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The chairman of the Maryland Republican Party announced on the weekend that he is stepping down by the end of the month, ending a two-year tenure that some observers say did little to advance the cause of the state’s minority party.

Alex X. Mooney, a former state senator from Frederick who has been party chairman since 2010, wrote in a letter to state Republican Central Committee members Saturday it was “time for me to pursue other ventures,” and he would offer his official resignation by March 1.

Mooney wrote he was proud of the party’s achievements under his tenure, including rasing $1.1 million in 2012 and helping petition three “of liberal (Gov.) Martin O'Malley's agenda items” to the ballot.

But observers say Mooney’s tenure hasn’t left the party any better off than it was, and the state GOP remains unable to appeal to both its rural base and the more moderate suburban voters it needs to win elections.

“Finding someone to make the party more attractive in the I-95 corridor without alienating Western Maryland Republicans is difficult,” said Todd Eberly, professor of political science at St. Mary’s College of Maryland in St. Mary's City.

One former GOP member said the party has been trying to sell an “ultra-right-wing agenda” that’s pro-gun, anti-abortion and anti-undocumented immigrant in moderate counties such as Prince George’s, Montgomery and Howard with little success.

Mooney was not interested in distancing the party from his conservative principles, the former party member, who spoke on the condition of anonymity, said, adding that trying to take credit for getting same-sex marriage, the Maryland Dream Act and the state’s new congressional district map on the ballot was a mistake.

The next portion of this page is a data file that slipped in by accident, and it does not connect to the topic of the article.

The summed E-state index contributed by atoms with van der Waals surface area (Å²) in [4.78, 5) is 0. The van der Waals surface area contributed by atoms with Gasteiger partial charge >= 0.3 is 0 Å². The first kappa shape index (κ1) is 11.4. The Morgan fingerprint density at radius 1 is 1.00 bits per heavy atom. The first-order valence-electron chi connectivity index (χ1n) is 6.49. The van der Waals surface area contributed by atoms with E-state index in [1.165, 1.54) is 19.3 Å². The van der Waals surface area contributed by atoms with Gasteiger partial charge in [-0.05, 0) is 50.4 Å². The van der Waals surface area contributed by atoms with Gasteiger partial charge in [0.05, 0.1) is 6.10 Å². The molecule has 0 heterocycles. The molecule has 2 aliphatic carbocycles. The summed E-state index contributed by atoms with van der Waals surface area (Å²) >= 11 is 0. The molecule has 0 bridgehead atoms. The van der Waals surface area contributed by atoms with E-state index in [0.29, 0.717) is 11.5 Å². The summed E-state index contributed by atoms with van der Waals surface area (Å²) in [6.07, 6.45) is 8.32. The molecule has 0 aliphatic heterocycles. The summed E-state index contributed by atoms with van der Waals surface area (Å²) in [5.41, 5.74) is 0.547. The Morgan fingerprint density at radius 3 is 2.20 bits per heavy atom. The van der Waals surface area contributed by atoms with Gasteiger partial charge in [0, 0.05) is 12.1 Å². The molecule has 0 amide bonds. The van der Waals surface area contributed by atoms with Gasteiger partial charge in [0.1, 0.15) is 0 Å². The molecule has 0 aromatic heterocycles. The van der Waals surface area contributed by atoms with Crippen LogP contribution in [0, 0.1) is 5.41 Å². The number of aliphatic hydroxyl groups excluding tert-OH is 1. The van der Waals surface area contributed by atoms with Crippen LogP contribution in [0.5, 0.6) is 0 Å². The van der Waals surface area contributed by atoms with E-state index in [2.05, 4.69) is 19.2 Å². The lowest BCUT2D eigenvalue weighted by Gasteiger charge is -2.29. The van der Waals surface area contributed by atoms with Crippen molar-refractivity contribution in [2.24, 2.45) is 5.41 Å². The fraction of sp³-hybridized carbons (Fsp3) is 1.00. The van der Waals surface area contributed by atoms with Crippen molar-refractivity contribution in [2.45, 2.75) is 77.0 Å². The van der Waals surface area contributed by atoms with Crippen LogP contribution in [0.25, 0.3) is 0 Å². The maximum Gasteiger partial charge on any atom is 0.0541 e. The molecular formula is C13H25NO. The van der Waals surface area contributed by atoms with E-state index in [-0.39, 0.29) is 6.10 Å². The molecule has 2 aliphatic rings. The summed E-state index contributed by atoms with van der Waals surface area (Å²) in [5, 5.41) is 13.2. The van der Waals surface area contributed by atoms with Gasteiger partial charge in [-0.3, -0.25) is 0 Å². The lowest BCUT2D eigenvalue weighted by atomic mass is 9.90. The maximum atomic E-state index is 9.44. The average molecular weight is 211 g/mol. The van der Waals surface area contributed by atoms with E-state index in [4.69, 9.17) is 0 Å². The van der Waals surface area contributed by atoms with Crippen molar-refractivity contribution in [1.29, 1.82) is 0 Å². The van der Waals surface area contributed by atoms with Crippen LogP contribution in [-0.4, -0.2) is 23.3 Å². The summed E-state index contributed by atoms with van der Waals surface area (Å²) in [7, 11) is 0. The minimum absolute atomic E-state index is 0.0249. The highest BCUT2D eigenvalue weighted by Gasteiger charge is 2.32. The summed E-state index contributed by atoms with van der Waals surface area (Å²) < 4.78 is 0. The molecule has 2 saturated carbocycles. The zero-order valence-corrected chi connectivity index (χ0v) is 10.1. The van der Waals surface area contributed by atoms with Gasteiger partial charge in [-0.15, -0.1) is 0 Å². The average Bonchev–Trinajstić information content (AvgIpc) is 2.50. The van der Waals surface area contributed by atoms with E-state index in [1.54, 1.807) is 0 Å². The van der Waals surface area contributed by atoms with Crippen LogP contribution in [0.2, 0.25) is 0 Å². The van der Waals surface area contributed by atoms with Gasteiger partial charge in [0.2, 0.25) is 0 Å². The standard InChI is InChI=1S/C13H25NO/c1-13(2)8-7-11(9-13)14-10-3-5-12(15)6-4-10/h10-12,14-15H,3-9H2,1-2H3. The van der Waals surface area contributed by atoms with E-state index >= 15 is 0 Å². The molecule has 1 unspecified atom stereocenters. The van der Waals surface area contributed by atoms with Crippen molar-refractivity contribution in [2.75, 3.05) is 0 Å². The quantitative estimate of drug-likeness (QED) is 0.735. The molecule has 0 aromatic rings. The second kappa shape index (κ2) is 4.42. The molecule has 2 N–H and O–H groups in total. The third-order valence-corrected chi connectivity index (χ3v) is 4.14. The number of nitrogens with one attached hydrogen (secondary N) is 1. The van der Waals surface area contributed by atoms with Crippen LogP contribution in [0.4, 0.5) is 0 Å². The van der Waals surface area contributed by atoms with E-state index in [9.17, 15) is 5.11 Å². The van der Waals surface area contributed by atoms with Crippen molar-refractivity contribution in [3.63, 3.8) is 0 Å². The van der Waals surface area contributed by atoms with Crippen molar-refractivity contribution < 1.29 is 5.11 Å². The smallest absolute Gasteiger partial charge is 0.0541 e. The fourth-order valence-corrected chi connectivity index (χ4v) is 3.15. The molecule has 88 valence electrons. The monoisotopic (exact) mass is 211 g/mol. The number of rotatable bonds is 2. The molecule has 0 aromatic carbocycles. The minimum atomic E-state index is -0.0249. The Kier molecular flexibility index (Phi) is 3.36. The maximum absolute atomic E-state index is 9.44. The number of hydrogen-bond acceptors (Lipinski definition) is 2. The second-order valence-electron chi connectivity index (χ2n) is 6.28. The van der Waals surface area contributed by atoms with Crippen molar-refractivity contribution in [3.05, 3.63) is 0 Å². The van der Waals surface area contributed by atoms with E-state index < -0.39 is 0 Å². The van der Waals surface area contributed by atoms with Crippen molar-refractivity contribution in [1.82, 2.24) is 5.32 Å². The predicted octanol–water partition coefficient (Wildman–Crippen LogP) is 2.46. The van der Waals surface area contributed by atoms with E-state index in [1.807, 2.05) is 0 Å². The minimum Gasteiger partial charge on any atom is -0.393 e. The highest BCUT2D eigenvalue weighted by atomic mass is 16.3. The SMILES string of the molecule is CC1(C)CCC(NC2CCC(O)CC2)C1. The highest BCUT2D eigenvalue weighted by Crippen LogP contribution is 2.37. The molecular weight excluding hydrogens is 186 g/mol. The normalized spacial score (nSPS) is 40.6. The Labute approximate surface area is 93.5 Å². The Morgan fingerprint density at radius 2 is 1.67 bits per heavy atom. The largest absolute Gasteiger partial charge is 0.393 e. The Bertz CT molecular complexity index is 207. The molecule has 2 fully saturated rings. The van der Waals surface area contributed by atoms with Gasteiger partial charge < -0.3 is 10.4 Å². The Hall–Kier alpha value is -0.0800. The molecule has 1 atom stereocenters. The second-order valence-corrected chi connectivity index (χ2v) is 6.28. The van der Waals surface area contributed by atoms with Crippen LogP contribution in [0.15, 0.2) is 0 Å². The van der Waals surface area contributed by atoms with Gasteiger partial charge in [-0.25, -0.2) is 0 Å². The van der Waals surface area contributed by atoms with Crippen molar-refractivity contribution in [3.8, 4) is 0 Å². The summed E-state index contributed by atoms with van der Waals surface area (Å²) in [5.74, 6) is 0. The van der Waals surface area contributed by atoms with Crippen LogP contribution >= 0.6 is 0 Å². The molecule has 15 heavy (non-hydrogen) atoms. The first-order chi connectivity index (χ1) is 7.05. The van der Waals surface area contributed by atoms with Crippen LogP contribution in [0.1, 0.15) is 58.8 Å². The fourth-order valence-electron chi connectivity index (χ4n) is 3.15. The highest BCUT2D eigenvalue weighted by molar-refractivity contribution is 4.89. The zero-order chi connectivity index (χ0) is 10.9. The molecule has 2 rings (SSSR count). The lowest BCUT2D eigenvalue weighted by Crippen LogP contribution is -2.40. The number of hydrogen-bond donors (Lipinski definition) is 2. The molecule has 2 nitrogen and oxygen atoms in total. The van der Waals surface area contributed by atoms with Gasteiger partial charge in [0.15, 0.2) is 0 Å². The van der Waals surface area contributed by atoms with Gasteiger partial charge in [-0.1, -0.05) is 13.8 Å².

Not only were the petition efforts largely led by, an organization headed by Del. Neil C. Parrott (R-Dist. 2B) of Hagerstown, rather than the state party itself, but all three failed at the ballot box, which can’t be spun as success, the former member said.

Still, it’s difficult to identify the tenure of any state GOP chairman in the past 40 years or so as having been particularly successful, Eberly said.

Even when Republican Robert L. Ehrlich Jr. won the gubernatorial election in 2002 after running more as a libertarian, it did little to build the GOP’s base, and he was defeated in 2006 and 2010, Eberly said.

Mooney drew fire from some conservative commentators, such as the Red Maryland blog, who argued he was focused more on a possible run for the 6th Congressional District seat than he was on raising money for the state party.

Whether the end of Mooney’s tenure will have any effect on the state party will depend on his successor, Eberly said.

“If it’s a committeed social conservative in the mold of the national party, it will mean they’ve learned nothing from their recent losses,” he said. If the party chooses someone with broader appeal, it could be a sign of change, he said.

Until then, observers say the party is likely to continue electing county officials but failing to elect statewide candidates.

“Unfortunately, what they stand for, the rest of the state is not interested in buying,” said former state GOP Chairman John Kane.

Former U.S. Senate candidate Daniel Bongino, who challenged incumbent Benjamin L. Cardin (D) in 2012, told The Gazette on Monday he will not seek the GOP chairmanship, after his name was mentioned as a possible successor to Mooney.